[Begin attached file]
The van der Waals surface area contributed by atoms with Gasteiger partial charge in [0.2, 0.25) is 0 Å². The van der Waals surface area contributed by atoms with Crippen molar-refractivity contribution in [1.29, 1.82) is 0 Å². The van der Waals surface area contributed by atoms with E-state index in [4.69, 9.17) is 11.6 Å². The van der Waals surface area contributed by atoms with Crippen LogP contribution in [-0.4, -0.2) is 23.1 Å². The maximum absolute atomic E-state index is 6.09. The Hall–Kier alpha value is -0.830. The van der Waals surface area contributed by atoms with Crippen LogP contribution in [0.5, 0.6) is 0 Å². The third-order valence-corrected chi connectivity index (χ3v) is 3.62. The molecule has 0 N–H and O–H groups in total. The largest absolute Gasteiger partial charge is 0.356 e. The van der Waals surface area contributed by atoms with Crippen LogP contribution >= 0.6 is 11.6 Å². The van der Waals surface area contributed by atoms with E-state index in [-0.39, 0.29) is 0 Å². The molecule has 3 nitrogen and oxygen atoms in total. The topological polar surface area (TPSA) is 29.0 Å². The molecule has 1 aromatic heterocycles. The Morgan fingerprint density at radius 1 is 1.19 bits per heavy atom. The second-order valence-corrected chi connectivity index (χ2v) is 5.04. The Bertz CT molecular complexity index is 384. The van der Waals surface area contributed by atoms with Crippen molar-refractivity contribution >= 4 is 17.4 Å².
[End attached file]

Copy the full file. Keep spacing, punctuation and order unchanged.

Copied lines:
The van der Waals surface area contributed by atoms with Gasteiger partial charge in [0.2, 0.25) is 0 Å². The van der Waals surface area contributed by atoms with Crippen molar-refractivity contribution in [1.29, 1.82) is 0 Å². The van der Waals surface area contributed by atoms with E-state index in [4.69, 9.17) is 11.6 Å². The van der Waals surface area contributed by atoms with Crippen LogP contribution in [-0.4, -0.2) is 23.1 Å². The maximum absolute atomic E-state index is 6.09. The Hall–Kier alpha value is -0.830. The van der Waals surface area contributed by atoms with Crippen LogP contribution in [0.5, 0.6) is 0 Å². The third-order valence-corrected chi connectivity index (χ3v) is 3.62. The molecule has 0 N–H and O–H groups in total. The largest absolute Gasteiger partial charge is 0.356 e. The van der Waals surface area contributed by atoms with Crippen LogP contribution >= 0.6 is 11.6 Å². The van der Waals surface area contributed by atoms with E-state index in [-0.39, 0.29) is 0 Å². The molecule has 3 nitrogen and oxygen atoms in total. The topological polar surface area (TPSA) is 29.0 Å². The molecule has 1 aromatic heterocycles. The Morgan fingerprint density at radius 1 is 1.19 bits per heavy atom. The second-order valence-corrected chi connectivity index (χ2v) is 5.04. The Bertz CT molecular complexity index is 384. The van der Waals surface area contributed by atoms with Crippen molar-refractivity contribution >= 4 is 17.4 Å².